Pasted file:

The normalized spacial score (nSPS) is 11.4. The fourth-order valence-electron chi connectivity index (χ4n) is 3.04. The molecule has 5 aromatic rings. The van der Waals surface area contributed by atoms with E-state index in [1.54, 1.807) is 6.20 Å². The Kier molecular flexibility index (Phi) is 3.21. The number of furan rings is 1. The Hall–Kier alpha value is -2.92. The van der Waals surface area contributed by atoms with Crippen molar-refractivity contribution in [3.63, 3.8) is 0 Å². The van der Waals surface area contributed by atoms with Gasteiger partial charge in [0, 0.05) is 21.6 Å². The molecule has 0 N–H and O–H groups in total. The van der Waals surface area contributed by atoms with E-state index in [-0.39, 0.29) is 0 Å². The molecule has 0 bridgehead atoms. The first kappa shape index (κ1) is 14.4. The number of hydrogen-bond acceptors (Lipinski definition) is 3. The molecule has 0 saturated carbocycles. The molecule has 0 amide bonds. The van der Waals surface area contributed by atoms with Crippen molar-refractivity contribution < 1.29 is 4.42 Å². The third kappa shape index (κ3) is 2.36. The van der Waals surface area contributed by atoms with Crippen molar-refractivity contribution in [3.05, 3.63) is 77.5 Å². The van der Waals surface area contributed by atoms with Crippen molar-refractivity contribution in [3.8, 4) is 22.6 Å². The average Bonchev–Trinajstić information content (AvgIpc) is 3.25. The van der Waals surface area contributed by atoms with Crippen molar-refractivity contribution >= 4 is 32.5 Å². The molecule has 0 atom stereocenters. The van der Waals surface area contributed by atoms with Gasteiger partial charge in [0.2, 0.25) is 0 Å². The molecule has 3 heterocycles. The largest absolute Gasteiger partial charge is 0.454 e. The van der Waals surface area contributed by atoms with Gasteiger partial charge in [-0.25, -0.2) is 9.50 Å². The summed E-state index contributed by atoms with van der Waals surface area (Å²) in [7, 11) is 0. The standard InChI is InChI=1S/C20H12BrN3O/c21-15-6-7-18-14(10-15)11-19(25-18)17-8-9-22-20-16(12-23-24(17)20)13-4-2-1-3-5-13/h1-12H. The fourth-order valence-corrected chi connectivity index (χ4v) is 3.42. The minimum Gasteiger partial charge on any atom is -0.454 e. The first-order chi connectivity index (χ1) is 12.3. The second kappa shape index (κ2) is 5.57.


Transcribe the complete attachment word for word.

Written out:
The normalized spacial score (nSPS) is 11.4. The fourth-order valence-electron chi connectivity index (χ4n) is 3.04. The molecule has 5 aromatic rings. The van der Waals surface area contributed by atoms with E-state index in [1.54, 1.807) is 6.20 Å². The Kier molecular flexibility index (Phi) is 3.21. The number of furan rings is 1. The Hall–Kier alpha value is -2.92. The van der Waals surface area contributed by atoms with Crippen molar-refractivity contribution in [3.63, 3.8) is 0 Å². The van der Waals surface area contributed by atoms with Gasteiger partial charge in [0, 0.05) is 21.6 Å². The molecule has 0 N–H and O–H groups in total. The van der Waals surface area contributed by atoms with E-state index in [-0.39, 0.29) is 0 Å². The molecule has 0 bridgehead atoms. The first kappa shape index (κ1) is 14.4. The number of hydrogen-bond acceptors (Lipinski definition) is 3. The molecule has 0 saturated carbocycles. The molecule has 0 amide bonds. The van der Waals surface area contributed by atoms with Crippen molar-refractivity contribution < 1.29 is 4.42 Å². The third kappa shape index (κ3) is 2.36. The van der Waals surface area contributed by atoms with Crippen molar-refractivity contribution in [3.05, 3.63) is 77.5 Å². The van der Waals surface area contributed by atoms with Crippen molar-refractivity contribution in [3.8, 4) is 22.6 Å². The average Bonchev–Trinajstić information content (AvgIpc) is 3.25. The van der Waals surface area contributed by atoms with Crippen molar-refractivity contribution >= 4 is 32.5 Å². The molecule has 0 atom stereocenters. The van der Waals surface area contributed by atoms with Gasteiger partial charge in [0.2, 0.25) is 0 Å². The molecule has 3 heterocycles. The largest absolute Gasteiger partial charge is 0.454 e. The van der Waals surface area contributed by atoms with Gasteiger partial charge in [-0.25, -0.2) is 9.50 Å². The summed E-state index contributed by atoms with van der Waals surface area (Å²) in [7, 11) is 0. The standard InChI is InChI=1S/C20H12BrN3O/c21-15-6-7-18-14(10-15)11-19(25-18)17-8-9-22-20-16(12-23-24(17)20)13-4-2-1-3-5-13/h1-12H. The fourth-order valence-corrected chi connectivity index (χ4v) is 3.42. The minimum Gasteiger partial charge on any atom is -0.454 e. The first-order chi connectivity index (χ1) is 12.3. The second kappa shape index (κ2) is 5.57.